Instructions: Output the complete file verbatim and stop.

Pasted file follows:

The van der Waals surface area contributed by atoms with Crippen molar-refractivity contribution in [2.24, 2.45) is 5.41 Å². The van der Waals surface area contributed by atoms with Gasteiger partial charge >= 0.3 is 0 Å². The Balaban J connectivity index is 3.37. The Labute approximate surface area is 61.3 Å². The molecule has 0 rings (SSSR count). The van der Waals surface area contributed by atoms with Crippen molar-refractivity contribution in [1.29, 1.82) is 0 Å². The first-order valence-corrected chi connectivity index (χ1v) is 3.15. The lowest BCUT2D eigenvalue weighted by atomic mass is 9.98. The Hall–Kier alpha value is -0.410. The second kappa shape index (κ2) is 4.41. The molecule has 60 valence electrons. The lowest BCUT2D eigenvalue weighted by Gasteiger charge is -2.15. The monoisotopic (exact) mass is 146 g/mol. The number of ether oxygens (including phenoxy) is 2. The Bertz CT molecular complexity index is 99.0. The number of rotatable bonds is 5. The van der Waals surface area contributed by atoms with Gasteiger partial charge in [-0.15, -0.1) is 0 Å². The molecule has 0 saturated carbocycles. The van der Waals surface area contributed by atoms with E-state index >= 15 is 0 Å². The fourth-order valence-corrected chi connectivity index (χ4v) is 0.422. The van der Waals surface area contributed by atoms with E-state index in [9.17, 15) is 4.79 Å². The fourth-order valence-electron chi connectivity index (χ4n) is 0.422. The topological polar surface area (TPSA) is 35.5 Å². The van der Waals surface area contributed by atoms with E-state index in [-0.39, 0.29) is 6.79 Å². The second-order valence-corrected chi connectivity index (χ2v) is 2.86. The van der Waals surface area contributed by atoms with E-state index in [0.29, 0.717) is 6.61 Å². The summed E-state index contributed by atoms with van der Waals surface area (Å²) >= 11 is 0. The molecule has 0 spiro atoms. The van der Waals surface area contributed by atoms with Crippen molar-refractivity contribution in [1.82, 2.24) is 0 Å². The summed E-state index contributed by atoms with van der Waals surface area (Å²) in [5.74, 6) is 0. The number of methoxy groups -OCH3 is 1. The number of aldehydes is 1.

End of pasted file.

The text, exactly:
The van der Waals surface area contributed by atoms with Crippen molar-refractivity contribution in [2.24, 2.45) is 5.41 Å². The van der Waals surface area contributed by atoms with Gasteiger partial charge >= 0.3 is 0 Å². The Balaban J connectivity index is 3.37. The Labute approximate surface area is 61.3 Å². The molecule has 0 rings (SSSR count). The van der Waals surface area contributed by atoms with Crippen molar-refractivity contribution in [1.29, 1.82) is 0 Å². The first-order valence-corrected chi connectivity index (χ1v) is 3.15. The lowest BCUT2D eigenvalue weighted by atomic mass is 9.98. The Hall–Kier alpha value is -0.410. The second kappa shape index (κ2) is 4.41. The molecule has 60 valence electrons. The lowest BCUT2D eigenvalue weighted by Gasteiger charge is -2.15. The monoisotopic (exact) mass is 146 g/mol. The number of ether oxygens (including phenoxy) is 2. The Bertz CT molecular complexity index is 99.0. The number of rotatable bonds is 5. The van der Waals surface area contributed by atoms with Gasteiger partial charge in [-0.15, -0.1) is 0 Å². The molecule has 0 saturated carbocycles. The van der Waals surface area contributed by atoms with E-state index >= 15 is 0 Å². The fourth-order valence-corrected chi connectivity index (χ4v) is 0.422. The van der Waals surface area contributed by atoms with E-state index in [9.17, 15) is 4.79 Å². The fourth-order valence-electron chi connectivity index (χ4n) is 0.422. The topological polar surface area (TPSA) is 35.5 Å². The van der Waals surface area contributed by atoms with E-state index in [-0.39, 0.29) is 6.79 Å². The second-order valence-corrected chi connectivity index (χ2v) is 2.86. The van der Waals surface area contributed by atoms with E-state index in [0.29, 0.717) is 6.61 Å². The summed E-state index contributed by atoms with van der Waals surface area (Å²) >= 11 is 0. The molecule has 0 spiro atoms. The van der Waals surface area contributed by atoms with Crippen molar-refractivity contribution in [1.82, 2.24) is 0 Å². The summed E-state index contributed by atoms with van der Waals surface area (Å²) in [5.74, 6) is 0. The number of methoxy groups -OCH3 is 1. The number of aldehydes is 1.